Tuesday, September 16, 2014

Aging Parents: 101st Birthday

Birthday card from the staff

                                             Birthday card from the staff

We stick to our philosophy. We do what aging parents want as long as it doesn't threaten life and limb and they still have, what Sr. Advisor R calls, "a good head." R's birthday was Saturday...her 101st. We follow the advice in last year's post: Celebrating Elders Birthdays: What They Want, Not What We Want.

To view entire post, please go to my other site.

Thursday, September 11, 2014



Sharing with SantaMemories are part of our being. They allow us to momentarily recapture ourDad's 90th youth, milestone events, surprises large and small and so much more. If "Time Takes  All But Memories" (see August post) from elders who've lost spouses, good health, friends, family etc., can we supply happy memories for them--as well as for aging parents and the older people we care about?

    5 Suggestions


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Wednesday, August 27, 2014

Do Parents Get Enough Exercise? How Much Should They Get? HHS Guidelines for Older Adults' Physical Activity

man using weights


Older People Worry About Falling 
Older People Want Independence 
Older People Don't Wish To Be Limited By Physical Problems

I doubt anyone will dispute these assertions. On the other hand, are we--or most older people--aware of the physical activities that help aging adults retain independence so they can continue to age well?

In 2008 the Department of Health and Human Services published Physical Activity Guidelines for Americans, the first comprehensive guidelines on physical activity ever issued by the Federal government, with a section that focuses on "Older Adults." Tufts provided this update this week:

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Sunday, August 24, 2014

Aging Parents: "Time Takes All But Memories"

http://upload.wikimedia.org/wikipedia/commons/thumb/3/3a/Sundial_2r.jpg/128px-Sundial_2r.jpg


Can the elderly be sustained by memories?

I came across a speech excerpted from a 1965 memorial service. A sun-dial inscribed "Time Takes All But Memories" inspired a sermon (in part below) making me wonder: What's it like for the isolated elderly? Do they have only memories?

"What is true for the dead, is equally true for the living. When there is no one to think of us, no one to care for us--even though we be alive, is it not as though we are dead? To be sure, I am not speaking of mere physical survival, for a man might breathe and eat and pump blood for 969 years like the legendary Methuselah in the Bible--but who wants to live if he has no one who loves him, no one who cares for him, no one who remembers him? Total, perpetual endless loneliness is, I daresay, even worse than death itself."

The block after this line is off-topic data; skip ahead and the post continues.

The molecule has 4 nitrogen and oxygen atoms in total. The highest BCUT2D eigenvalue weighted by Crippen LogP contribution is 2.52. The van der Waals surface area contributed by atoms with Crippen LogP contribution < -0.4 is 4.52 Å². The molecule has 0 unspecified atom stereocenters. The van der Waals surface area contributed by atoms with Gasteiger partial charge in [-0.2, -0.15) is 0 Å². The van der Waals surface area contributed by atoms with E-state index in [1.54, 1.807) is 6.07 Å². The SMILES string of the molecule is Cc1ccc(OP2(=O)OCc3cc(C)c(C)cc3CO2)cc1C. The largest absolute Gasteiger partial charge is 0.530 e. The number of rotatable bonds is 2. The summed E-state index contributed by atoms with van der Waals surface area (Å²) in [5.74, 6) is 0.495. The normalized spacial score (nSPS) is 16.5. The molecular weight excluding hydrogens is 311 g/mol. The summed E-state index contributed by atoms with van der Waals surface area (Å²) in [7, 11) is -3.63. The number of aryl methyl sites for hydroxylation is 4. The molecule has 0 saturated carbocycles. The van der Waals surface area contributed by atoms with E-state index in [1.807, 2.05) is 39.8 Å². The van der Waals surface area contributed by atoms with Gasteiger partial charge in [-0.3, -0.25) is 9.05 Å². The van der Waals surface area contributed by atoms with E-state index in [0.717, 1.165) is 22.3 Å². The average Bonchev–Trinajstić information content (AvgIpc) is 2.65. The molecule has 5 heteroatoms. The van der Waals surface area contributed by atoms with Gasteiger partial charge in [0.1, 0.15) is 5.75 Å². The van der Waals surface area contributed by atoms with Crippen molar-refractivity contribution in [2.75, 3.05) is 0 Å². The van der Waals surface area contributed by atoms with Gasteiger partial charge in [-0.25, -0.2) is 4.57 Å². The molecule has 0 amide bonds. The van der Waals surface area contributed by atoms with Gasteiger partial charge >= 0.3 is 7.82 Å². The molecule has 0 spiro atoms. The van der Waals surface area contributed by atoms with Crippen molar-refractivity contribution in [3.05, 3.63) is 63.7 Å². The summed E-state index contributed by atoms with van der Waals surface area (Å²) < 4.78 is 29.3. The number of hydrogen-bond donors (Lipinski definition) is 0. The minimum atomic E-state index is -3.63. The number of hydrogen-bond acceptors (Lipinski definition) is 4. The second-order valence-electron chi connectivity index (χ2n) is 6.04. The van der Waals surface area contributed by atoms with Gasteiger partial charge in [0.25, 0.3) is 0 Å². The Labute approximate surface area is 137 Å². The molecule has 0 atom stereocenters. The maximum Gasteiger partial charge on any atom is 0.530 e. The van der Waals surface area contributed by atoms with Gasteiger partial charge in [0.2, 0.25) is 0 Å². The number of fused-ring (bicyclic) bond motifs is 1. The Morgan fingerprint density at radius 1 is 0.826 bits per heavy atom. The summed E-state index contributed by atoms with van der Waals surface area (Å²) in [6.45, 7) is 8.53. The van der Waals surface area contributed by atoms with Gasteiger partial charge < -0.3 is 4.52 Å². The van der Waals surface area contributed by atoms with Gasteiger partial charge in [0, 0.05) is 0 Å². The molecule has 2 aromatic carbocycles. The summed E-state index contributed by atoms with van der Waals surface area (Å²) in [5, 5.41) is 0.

Please go to my other site to view entire post with, of course, ideas to make life better for the isolated elderly and those who feels no one cares. 


Saturday, August 16, 2014

AGING PARENTS; DO WE HELP OR (INADVERTENTLY) DIMIISH THEM 3--SELF ESTEEM

"Good job!" How often do parents say this simple phrase to their children. Good parents praise and reinforce self-worth. No elaboration needed. What is needed is the reminder of how easily self-esteem can be unwittingly undermined in the elderly--be it by strangers, acquaintances, or family members.

Is it due to assumptions people make about older people?
Is it that a well-meaning phrase, used to show affection, is actually belittling to a proud elder?
Is it that an unthinking remark, in response to an elder's age-related issue, hurts?



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Wednesday, August 13, 2014

Aging Parents: Do We Support or (Inadvertently) Cripple Them--2 Independence


Is it safe to say we're all guilty of interfering with our parents' independence at one time or another? 

When we're busy--because of our other responsibilities to work, family, caregiving--it's perfectly normal to want to get it done and move on, rather than wait for an older person to do it at his--or her--slower pace.

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Monday, August 11, 2014

Aging Parents: Do We Support or (Inadvertently) Cripple Them?

It's easy to do things out of love and wanting to help that are not necessarily in older people's best interest. It's easy to do what we think is right--or is the only way we know how--without realizing it isn't helpful and may, indeed be harmful. What's at risk? What are the options?



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